Coinprism, which developed the Open Assets standard now used by Nasdaq and Overstock, has released a enterprise blockchain offering called Openchain. Since it is setting out its stall as a blockchain company, it made sense to move into the permissioned space, said founder Flavien Charlon, adding that Openchain will be an entirely open source model.
Charlon told IBTimes UK that Openchain is not only first to market but also "the only one as far as I know that will be open source". He said other enterprise blockchain solutions tend to work on proprietary software, adding: "But we have a different vision also because of the background of working with Open Assets.
"It made us understand that its very important to build an open technology, an open protocol. So that there is broader adoption, and also enterprise customers they don't like vendor lock-in.
Coinprism was the first wallet that interacted with Open Assets, to help bootstrap adoption of the standard. The company then started offering more services such as APIs for businesses, mobile app and so on. As an open protocol, other companies started using Open Assets such as Chain and later Nasdaq and Overstock.
Predictions about enterprise blockchains abound, with some claiming these systems will take a decade plus to integrate and scale. Charlon said: "I think we will see it long before a decade, probably a year or two but it's going to be some specific systems. You can see with Nasdaq they started to work on blockchain technology just for their private market platform.
"Obviously they have the big stock market which has a lot of companies listed and they have millions of transactions per day. But then the private market platform is a much smaller thing that they have - it's a little bit like a second market and they only have 60 companies and for them it's like a good test base to try things there. I think we are going to see banks try this out on a smaller scale on maybe peripheral projects."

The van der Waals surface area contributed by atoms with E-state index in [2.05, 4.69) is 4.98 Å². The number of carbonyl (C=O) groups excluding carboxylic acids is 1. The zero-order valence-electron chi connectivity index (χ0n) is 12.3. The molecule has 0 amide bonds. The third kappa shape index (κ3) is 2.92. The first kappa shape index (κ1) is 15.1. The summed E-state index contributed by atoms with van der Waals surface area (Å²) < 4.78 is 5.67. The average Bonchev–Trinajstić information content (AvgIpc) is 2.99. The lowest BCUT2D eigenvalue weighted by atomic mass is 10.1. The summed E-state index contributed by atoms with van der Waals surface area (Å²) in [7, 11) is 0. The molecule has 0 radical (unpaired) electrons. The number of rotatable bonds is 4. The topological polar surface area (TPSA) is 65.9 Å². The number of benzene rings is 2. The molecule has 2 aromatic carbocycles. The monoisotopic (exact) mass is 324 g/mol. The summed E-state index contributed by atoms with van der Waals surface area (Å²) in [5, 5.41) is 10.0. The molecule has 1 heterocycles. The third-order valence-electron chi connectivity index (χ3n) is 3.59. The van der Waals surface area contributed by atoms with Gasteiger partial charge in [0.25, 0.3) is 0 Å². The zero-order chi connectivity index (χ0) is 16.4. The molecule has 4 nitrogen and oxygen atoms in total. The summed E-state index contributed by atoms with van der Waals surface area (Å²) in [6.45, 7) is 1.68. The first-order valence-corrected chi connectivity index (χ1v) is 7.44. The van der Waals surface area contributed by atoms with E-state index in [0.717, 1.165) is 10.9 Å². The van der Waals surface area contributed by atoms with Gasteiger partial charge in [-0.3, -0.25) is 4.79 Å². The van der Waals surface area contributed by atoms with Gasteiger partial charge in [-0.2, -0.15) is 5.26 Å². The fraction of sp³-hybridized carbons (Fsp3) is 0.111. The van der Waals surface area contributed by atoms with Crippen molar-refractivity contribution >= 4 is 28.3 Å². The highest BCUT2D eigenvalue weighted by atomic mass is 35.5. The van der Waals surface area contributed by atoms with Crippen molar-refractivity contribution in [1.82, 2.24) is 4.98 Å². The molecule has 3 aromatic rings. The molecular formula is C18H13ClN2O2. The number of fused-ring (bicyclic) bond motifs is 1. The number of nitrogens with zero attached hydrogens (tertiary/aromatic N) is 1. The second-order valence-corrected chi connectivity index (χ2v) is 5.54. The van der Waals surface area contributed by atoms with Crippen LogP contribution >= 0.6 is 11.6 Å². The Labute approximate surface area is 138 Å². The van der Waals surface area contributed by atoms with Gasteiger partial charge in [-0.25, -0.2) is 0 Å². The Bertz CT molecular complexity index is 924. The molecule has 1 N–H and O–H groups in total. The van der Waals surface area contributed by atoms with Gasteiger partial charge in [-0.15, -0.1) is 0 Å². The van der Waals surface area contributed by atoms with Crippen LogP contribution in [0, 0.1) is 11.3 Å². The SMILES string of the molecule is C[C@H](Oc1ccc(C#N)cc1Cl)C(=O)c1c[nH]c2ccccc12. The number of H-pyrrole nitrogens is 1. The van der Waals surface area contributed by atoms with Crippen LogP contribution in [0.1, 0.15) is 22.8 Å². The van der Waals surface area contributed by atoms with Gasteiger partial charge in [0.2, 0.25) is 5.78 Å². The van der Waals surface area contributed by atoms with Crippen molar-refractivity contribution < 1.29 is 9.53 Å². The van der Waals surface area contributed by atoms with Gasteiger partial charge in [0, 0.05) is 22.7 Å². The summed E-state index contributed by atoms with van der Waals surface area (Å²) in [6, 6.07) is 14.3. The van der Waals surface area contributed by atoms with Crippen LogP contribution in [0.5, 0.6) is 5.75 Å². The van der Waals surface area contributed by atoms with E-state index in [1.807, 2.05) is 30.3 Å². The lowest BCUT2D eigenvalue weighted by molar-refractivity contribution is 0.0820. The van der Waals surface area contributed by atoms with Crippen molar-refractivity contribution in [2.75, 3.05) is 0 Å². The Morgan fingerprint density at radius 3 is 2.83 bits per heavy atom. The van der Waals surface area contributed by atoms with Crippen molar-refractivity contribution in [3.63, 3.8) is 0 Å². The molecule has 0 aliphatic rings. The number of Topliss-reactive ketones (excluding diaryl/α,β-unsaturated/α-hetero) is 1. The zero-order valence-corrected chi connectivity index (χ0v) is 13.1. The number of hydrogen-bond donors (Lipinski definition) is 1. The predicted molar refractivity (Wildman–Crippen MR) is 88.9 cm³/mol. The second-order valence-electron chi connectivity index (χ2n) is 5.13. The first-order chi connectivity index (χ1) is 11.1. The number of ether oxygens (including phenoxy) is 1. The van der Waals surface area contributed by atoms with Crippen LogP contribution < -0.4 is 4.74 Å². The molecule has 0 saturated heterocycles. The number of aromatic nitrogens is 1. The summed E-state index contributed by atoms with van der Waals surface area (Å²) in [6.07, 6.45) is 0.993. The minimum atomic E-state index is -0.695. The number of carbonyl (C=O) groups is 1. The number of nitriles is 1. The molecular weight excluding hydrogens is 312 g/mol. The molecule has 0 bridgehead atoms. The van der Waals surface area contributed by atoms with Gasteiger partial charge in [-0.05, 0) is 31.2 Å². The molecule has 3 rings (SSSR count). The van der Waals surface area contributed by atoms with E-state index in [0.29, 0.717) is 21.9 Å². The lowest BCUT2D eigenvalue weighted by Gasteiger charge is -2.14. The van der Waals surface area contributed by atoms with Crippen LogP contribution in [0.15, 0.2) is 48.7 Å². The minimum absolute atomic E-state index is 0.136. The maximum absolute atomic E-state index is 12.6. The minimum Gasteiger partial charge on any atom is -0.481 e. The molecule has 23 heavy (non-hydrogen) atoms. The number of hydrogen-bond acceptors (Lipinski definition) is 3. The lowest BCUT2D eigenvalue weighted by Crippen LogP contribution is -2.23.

Smart mobile apps
Charlon ventured such peripheral projects within financial services might include smart mobile apps and such like for sending money via a phone. He said: "The type of thing basically that is not integrated with the rest of the things they have, but it's a nice way to experiment and provide value to their customers - a stepping stone."
He also said Openchain uses a system of hierarchical accounts accessing various levels within the permissioned chain with a series of keys. Charlon said: "You could have the board director of the company which has the root key and then people below that have like a smaller set of keys which give them access to the funds of a particular part of the company. So it's easier to organise things."
He said there is also a closed loop system, which means that by default, a user cannot just join the network to receive funds or some tokens or securities or whatever. They have to go through an on-boarding process first where the company does identity verification and then that user associates his key with this identity and then is able to use the system.
The user can then transact with anybody else on the system that has gone through the same verification process. But they cannot trade with someone who is outside of the system who has not done the validation.
In terms of scale, Charlon said Openchain can currently handle "a few thousand transactions per second". He added that full-on industrial scale post trade, including high-frequency trading, was an area the company is interested in developing.
He said Openchain operates with each asset type having one validator – something much closer to a normal database. Charlon added: "Stocks or currencies usually they have a custodian; there's one company that retains the actual asset and then the ledger kind of maps who owns how much of this asset they have in custody.
"Because of that you are already trusting a central authority like the company that is custodian. So the model of Openchain is that if you have to trust them for value of the token you might as well trust them for maintaining the ledger, because it's also their responsibility."